See if fababeans fit on your farm

Greg Stamp shares his per acre costs to help you decide if fabas might work for you

As you crunch the numbers on the net returns on each of your crops brought to your farm this season take a look at the benefits of growing fababeans on your farm.

For the past 10 years we have been growing fababeans on irrigation in Southern Alberta and have found them to be an asset to our rotation and crop diversity. We have also grown fababeans on dry land but they are more of a medium to high rainfall crop or suitable for an area with soils that have good water holding capacity.

The main fababean variety we grow is called FB 9-4. The buyer is AGT Foods, who exports them. FB 9-4 are a large seeded tannin variety with excellent yield potential and good disease package.

Yields can range between the 70 to100 bushels per acre on irrigation which is similar to spring wheat yields in our area. No nitrogen is required, but inoculant and 11-52 fertilizer is used in the seed row. Fababeans can be seeded early, as they are frost tolerant early in the season — we have planted as early as April 5. Weed control for fababeans is similar to peas.

Fababeans fill out this pod.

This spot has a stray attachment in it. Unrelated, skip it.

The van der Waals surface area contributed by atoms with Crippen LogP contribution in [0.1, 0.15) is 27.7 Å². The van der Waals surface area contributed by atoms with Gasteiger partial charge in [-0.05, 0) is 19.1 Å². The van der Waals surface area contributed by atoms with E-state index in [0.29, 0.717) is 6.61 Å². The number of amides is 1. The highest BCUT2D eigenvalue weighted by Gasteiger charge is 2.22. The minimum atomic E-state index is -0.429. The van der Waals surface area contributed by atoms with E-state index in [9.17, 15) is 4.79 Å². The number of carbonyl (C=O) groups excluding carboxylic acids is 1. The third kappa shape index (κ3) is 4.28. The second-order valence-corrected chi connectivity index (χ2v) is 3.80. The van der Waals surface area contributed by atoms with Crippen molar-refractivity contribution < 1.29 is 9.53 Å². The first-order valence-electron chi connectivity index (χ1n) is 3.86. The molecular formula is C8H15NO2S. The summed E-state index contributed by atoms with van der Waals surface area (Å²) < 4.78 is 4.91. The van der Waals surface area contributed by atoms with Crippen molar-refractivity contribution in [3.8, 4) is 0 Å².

Fababeans fill out this pod.
photo: Greg Stamp

Fababeans can follow cereals in rotation, and sometimes canola. After fababeans we have grown cereals, canola, and flax crops.

Grey mold (Botrytis) can be a disease issue for fababeans but fungicides can be used to control it.

Pea Leaf Weevils are a problem in some areas as they eat the leaves of young plants and their larvae eat the nitrogen nodules. We can use a seed treatment to control/limit this problem.

Lygus bugs can be a problem mid to late in the season. They bite through the pods and leave a black spot on the seed. An insecticide may be used to control lygus bugs in fababeans.

The numbers

I have put together some crop comparisons showing actual costs and returns of fababeans, on irrigated land, compared to other crops in the fall of 2015. When you include the value of the residual N left in the soil after a year of growing fababeans, the estimated net return shown in the chart is $542.43 for fababeans. This is 169 per cent of the estimated return for wheat ($321.81).

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This chart shows southern Alberta costs with an insecticide seed treatment for Pea Leaf Weevil. Keep in mind, the insecticide seed treatment may not be needed. Without the treatment, the per acre seed treatment costs for fababeans would fall from $39.38 per acre to $21.78 per acre, increasing net returns to $560.03. The seed treatment costs for peas would also fall, in my case from $31.33 as shown in the table to $17.33 per acre.

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